Changes underway at Eureka hospital
By Samantha Jones
In 2019, the Eureka Springs Hospital Commission experienced perhaps the biggest year of change since 2007 when Allegiance Health Management took over Eureka Springs Hospital.
The developments involving the hospital are the No. 2 local news story for 2019 in Carroll County.
The changes started at the very beginning of the year, when the commission allocated $50,000 to keep the emergency room staffed after hearing that Allegiance wasn’t paying doctors and nurses on time.
Allegiance was also behind on rent, paying $75,000 to catch up by the end of January. In February, hospital CEO Vicki Andert announced her resignation. The commission kept pushing for improvements, hiring two qualified locals to inspect the hospital in March. Chairman John House said the inspections showed Allegiance has allegedly fallen behind on maintenance. Allegiance continued to fall behind, with the commission again allocating $50,000 to pay hospital employees in April.
On July 15, the commission agreed to send Allegiance a letter asking the company to take care of much-needed maintenance and repairs at the hospital. If Allegiance didn’t fix the problems in 30 days, House said, the commission could consider terminating the lease with 180 days of written notice.
By August, House said the commission had “zero reply” from Allegiance. House said Allegiance had until Aug. 21 to respond. No response would mean the commission could begin the process of terminating the lease agreement with Allegiance. Allegiance CEO Rock Bordelon did not return a call for comment but Allegiance placed an ad in the Aug. 22 edition of the Citizen saying the hospital has been surveyed “dozens of times” over the past 12 years by both federal and state surveyors and has passed all those inspections. Also in the ad, Allegiance asked “why would we want to continue operating in a community that obviously doesn’t want us there for whatever reasons.”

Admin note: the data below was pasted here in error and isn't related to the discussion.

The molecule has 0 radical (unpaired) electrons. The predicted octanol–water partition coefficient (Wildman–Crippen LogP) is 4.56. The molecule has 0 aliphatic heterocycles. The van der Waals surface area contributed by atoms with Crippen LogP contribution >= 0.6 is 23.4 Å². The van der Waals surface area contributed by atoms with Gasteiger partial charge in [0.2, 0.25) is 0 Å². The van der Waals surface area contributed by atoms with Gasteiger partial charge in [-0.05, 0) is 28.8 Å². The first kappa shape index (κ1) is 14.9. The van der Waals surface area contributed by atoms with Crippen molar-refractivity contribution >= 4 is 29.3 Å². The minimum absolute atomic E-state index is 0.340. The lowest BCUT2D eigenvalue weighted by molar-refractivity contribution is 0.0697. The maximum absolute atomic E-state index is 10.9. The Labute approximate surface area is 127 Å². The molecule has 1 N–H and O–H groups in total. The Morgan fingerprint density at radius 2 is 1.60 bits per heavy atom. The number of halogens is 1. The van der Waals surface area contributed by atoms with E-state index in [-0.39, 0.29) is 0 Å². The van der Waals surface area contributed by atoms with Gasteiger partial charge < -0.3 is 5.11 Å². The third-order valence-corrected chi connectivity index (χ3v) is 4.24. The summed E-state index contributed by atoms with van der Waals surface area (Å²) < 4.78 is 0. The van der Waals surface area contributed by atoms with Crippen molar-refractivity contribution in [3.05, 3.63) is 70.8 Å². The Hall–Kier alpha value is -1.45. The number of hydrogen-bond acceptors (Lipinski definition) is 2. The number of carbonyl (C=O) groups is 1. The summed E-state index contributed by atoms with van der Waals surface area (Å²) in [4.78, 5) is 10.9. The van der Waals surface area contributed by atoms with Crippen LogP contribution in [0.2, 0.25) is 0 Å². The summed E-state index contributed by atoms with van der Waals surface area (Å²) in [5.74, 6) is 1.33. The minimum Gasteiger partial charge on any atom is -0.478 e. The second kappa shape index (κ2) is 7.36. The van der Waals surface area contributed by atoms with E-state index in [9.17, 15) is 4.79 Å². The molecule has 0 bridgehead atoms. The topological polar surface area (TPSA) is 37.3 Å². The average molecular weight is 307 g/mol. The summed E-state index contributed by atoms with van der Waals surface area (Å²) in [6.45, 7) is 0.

House reported in September that the commission was in limbo with Allegiance after receiving a response on Aug. 21 saying the repairs aren’t their responsibility. The commission sent another letter saying the company violated the terms of the lease and must respond by Oct. 18. When Allegiance did not respond, the commission agreed to take the case to court. At a special called meeting Nov. 9, the commission voted to hire Alliance Management Group to make the transition easier.
Alliance representatives Ryan Capshew and Darrell Parke had good news at the commission’s Dec. 16 meeting. Parke said Allegiance would be out of Eureka Springs by Feb. 1, and Capshew said Alliance is working on a recovery action plan in the meantime. Parke said he’s expecting the hospital to grow in 2020.
“We’re looking to heal wounds in the community and we’re looking to grow services,” Parke said. “We’re looking to correct issues that have been poorly handled.”
Commissioner Barbara Dicks said she’s excited to see the commission take over the hospital.
“It’s going to be city owned and operated,” Dicks said.
Commissioner Christopher Baranyk said the community supports the commission’s mission.
“They all want to go to this hospital,” Baranyk said, “but right now they’re like, ‘Where do I go when I’m sick?’ “
“My conversations with them have mostly been positive,” House said. “They’re excited about what’s happening.”